10. Fedoroff, J. P., Hanson, A., McGuire, M., Malin, H. M., & Berlin, F. S. (1992). Simulated paraphilias: A preliminary study of patients who imitate or exaggerate paraphilic symptoms and behaviors.Journal of Forensic Sciences, 37, 902–911.PubMedGoogle Scholar
  11. Fruman, L. S. (1992). Sexual misuse of children by family members: The dynamics of a complex problem.Medicine and Law, 11, 501–525.PubMedGoogle Scholar
  12. Furby, L., Weinrott, M. R., & Blackshaw, L. (1989). Sex offender recidivism; A review.Psychology Bulletin, 105, 3–30.CrossRefGoogle Scholar
  13. Greenberg, D. M., Bradford, J. M. W., & Curry, S. (1993). A comparison of sexual victimization in the childhoods of pedophiles and hebephiles.Journal of Forensic Sciences, 38, 432–436.PubMedGoogle Scholar
  14. Kaul, A. (1993). Sex offenders—cure or management?Medical Science and Law, 33, 207–212.Google Scholar
  15. Knopp, F., & Stevenson, W. F. (1989).Nationwide survey of juvenile and adult sex-offender treatment programs and models: 1988. Orwell, VT: The Safer Society Program.Google Scholar
  16. MacHovec, F., & Wieckowski, E. (1992). The 10FC ten-factor continua of classification and treatment criteria for male and female sex offenders.Google Scholar
  17. Maletzky, B. (1987). Data generated by an outpatient sexual abuse clinic.Paper presented at the 3rd annual conference of the Association for the Behavioral Treatment of Sexual Abusers, Newport, OR, Oct.Google Scholar
  18. Marshall, W. L., Jones, R., Ward, T., Johnson, P., & Barbaree, H. G. (1991). Treatment outcome for sex offenders.Clinical Psychology Review, 11, 465–485.CrossRefGoogle Scholar
  19. McGrath, R. J. (1991). Sex-offender risk assessment and disposition planning: A review of empirical and clinical findings.International Journal of Offender Therapy and Comparative Criminology, 35, 328–350.Google Scholar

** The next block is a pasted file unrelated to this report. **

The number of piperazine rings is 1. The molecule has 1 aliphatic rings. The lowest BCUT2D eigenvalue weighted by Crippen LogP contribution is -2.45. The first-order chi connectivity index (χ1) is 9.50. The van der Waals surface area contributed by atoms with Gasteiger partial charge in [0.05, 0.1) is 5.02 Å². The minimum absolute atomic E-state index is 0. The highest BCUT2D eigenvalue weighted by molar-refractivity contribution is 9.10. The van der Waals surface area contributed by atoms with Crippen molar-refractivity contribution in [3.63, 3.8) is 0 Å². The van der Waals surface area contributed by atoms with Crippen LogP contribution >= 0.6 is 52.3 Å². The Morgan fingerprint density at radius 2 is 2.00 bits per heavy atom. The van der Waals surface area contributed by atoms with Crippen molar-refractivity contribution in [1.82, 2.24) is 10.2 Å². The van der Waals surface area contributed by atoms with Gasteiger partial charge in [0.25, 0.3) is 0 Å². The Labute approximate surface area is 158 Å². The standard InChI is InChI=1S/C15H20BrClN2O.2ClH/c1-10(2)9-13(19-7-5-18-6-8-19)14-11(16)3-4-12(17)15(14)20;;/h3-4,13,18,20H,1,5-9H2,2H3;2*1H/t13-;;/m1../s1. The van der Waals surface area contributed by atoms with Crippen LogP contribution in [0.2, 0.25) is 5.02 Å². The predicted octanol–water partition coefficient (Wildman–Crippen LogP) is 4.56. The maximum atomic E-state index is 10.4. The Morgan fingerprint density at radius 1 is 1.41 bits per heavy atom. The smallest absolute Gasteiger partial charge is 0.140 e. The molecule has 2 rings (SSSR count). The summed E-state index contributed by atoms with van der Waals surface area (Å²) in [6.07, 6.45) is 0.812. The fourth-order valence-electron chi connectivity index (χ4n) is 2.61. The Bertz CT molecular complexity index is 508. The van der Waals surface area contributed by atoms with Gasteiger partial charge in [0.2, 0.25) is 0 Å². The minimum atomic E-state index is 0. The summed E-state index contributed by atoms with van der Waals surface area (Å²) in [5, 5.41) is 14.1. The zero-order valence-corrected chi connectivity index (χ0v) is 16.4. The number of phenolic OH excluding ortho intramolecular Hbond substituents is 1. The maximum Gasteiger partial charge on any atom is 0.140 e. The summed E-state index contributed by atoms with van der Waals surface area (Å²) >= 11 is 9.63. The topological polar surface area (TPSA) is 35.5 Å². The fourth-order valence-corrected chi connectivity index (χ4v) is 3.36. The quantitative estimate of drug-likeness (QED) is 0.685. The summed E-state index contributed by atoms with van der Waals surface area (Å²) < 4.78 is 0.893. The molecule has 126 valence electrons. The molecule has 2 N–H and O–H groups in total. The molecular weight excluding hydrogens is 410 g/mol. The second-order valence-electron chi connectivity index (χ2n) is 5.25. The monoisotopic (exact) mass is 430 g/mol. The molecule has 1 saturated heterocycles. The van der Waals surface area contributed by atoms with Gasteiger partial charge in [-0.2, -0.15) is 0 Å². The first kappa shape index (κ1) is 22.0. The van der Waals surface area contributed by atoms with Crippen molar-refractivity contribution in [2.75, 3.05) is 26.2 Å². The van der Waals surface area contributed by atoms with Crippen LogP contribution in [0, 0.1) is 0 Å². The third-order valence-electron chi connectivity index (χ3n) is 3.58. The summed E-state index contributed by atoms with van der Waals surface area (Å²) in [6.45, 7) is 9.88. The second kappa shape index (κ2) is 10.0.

20. Miner, M. H., & Dwyer, S. M. (1995). Analysis of dropouts from outpatient sex offender treatment.Journal of Psychology & Human Sexuality, Vol. 7(3), 77–93.CrossRefGoogle Scholar
  21. Quinsey, V. L. (1986). Men who have sex with children. In D. N. Weisstub (Ed.),Law and mental health: International perspectives, 1, New York: Pergamon Press.Google Scholar
  22. Quinsey, V. L., Harris, G. T., Rice, M. E., & Lalumiere, M. L. (1993). Assessing treatment efficacy in outcome studies of sex offenders.Journal of Interpersonal Violence, 8, 512–523.CrossRefGoogle Scholar
  23. Richer, M., & Crismon, M. L. (1993). Pharmacotherapy of sexual offenders.Annals of Pharmacotherapy, 27, 316–320.PubMedGoogle Scholar
  24. Schwartz, B. K. (1992). Effective treatment techniques for sex offenders.Psychiatric Annals, 22, 315–319.Google Scholar
  25. Segal, Z. V., & Marshall, W. L. (1985). Heterosexual social skills in a population of rapists and child molesters.Journal of Consulting and Clinical Psychology.Google Scholar
  26. Segal, Z. V., & Marshall, W. L. (1986). Discrepancies between self-efficacy predictions and actual performance in a population of rapists and child molesters.Cognitive Therapy and Research, 10, 363–376.CrossRefGoogle Scholar
  27. Vallient, P. M., & Antonowicz, D. H. (1991). Cognitive behavior therapy and social skills training improves personality and cognition in incarcerated offenders.Psychological Reports, 68, 27–33.CrossRefGoogle Scholar
  28. Vallient, P. M., & Antonowicz, D. H. (1992). Rapists, incest offenders, and child molesters in treatment: Cognitive and social skills training.International Journal of Offender Therapy and Comparative Criminology, 36, 221–230.CrossRefGoogle Scholar

Copyright information

© Plenum Publishing Corporation 1997

Authors and Affiliations

  • S. Margretta Dwyer
    • 1
  1. 1.Program in Human SexualityUniversity of MinnesotaMinneapolis

Personalised recommendations